“This is a wonderful book about disability justice and the ethics of care. The author asks some provocative questions: What if, in the near future, the majority of people will be disabled - and what if that's not a bad thing? And what if disability justice and disabled wisdom are crucial to creating a future in which it's possible to survive fascism, climate change, and pandemics and to bring about liberation?”

Sinéad Murphy

There Plant Eyes: A Personal and Cultural History of Blindness by M. Leona Godin

“To learn how much our society is ocularcentric, to contribute and drive a change, so that it becomes more inclusive. But also to enjoy the beautiful writing style of the author.”


Annie's Coming Out by Rosemary Crossley and Anne McDonald 

“It shockingly highlights people's attitudes in a certain decade.”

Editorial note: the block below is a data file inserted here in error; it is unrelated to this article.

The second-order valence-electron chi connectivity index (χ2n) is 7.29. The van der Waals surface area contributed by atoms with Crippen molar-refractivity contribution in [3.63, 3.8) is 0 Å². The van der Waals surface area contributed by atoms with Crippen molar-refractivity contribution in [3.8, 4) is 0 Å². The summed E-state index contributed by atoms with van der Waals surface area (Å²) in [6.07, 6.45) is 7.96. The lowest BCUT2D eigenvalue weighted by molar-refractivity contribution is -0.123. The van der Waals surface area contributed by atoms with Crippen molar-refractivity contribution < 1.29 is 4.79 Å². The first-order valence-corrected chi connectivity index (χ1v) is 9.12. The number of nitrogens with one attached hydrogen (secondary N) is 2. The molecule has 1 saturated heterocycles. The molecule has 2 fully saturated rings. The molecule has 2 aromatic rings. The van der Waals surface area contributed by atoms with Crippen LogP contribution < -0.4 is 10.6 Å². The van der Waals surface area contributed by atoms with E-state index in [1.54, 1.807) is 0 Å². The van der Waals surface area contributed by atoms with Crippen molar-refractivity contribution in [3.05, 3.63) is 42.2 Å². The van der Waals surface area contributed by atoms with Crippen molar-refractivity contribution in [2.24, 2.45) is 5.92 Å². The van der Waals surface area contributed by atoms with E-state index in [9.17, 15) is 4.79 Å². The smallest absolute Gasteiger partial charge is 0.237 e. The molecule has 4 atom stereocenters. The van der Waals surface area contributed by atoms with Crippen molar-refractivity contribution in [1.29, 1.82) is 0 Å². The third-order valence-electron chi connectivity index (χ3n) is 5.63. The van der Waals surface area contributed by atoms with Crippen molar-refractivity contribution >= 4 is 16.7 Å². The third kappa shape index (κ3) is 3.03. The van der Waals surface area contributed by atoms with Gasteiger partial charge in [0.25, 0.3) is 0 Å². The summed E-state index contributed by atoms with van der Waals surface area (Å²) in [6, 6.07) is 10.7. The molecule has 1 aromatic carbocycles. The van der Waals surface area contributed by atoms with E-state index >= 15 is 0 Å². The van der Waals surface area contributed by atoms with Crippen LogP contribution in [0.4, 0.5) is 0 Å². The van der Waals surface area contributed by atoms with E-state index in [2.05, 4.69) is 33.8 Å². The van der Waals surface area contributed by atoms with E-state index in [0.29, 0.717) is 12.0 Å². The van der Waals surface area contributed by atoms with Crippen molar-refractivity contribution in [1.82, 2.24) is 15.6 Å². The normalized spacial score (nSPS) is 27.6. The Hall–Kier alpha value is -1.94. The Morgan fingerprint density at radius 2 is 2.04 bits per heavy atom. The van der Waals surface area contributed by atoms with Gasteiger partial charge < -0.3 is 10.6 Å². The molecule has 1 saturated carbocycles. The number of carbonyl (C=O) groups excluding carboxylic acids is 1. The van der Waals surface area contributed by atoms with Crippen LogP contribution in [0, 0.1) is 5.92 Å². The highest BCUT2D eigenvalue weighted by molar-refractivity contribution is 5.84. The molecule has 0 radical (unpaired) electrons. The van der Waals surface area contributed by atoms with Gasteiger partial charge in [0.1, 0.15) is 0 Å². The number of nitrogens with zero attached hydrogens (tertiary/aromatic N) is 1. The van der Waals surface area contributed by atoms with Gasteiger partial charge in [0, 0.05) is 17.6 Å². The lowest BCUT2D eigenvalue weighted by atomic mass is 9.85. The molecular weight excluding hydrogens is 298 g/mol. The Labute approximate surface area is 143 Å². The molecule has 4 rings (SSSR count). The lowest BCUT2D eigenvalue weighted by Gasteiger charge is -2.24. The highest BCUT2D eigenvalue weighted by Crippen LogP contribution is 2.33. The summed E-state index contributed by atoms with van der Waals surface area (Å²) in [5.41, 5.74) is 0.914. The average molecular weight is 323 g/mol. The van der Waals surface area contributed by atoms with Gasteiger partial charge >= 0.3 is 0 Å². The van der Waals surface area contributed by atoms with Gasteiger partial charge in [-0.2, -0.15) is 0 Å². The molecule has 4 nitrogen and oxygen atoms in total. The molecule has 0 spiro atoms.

Haben: The Deafblind Woman Who Conquered Harvard Law by Haben Girma (Recommended twice)

Haben Girma is an advocate for equal opportunities for people with disabilities. Her memoir tells the story of her struggle for inclusion and connection.

Demystifying Disability: What to Know, What to Say, and How to Be an Ally by Emily Ladau

Emily Ladau has written a practical guide that offers readers a welcoming place to understand disability as part of the human experience. It offers an approachable guide to being a thoughtful, informed ally to disabled people, with actionable steps for what to say and do (and what not to do) and how you can help make the world a more inclusive place.

Born Deaf to an MBE by Shezad Nawab 

Shezad Nawab is a highly successful businessman. He was born profoundly deaf and uses British Sign Language to communicate. The book chronicles his professional career and seeks to inspire the differently abled to bring innovation to the business world.

Deaf utopia: A memoir - and a love letter to a way of life by Nyle DiMarco

The memoir of Deaf activist and winner of America’s Next Top Model, Nyle DiMarco shares stories about what it means to navigate a world built for hearing people.

We're Not Broken: Changing the Autism Conversation by Eric Garcia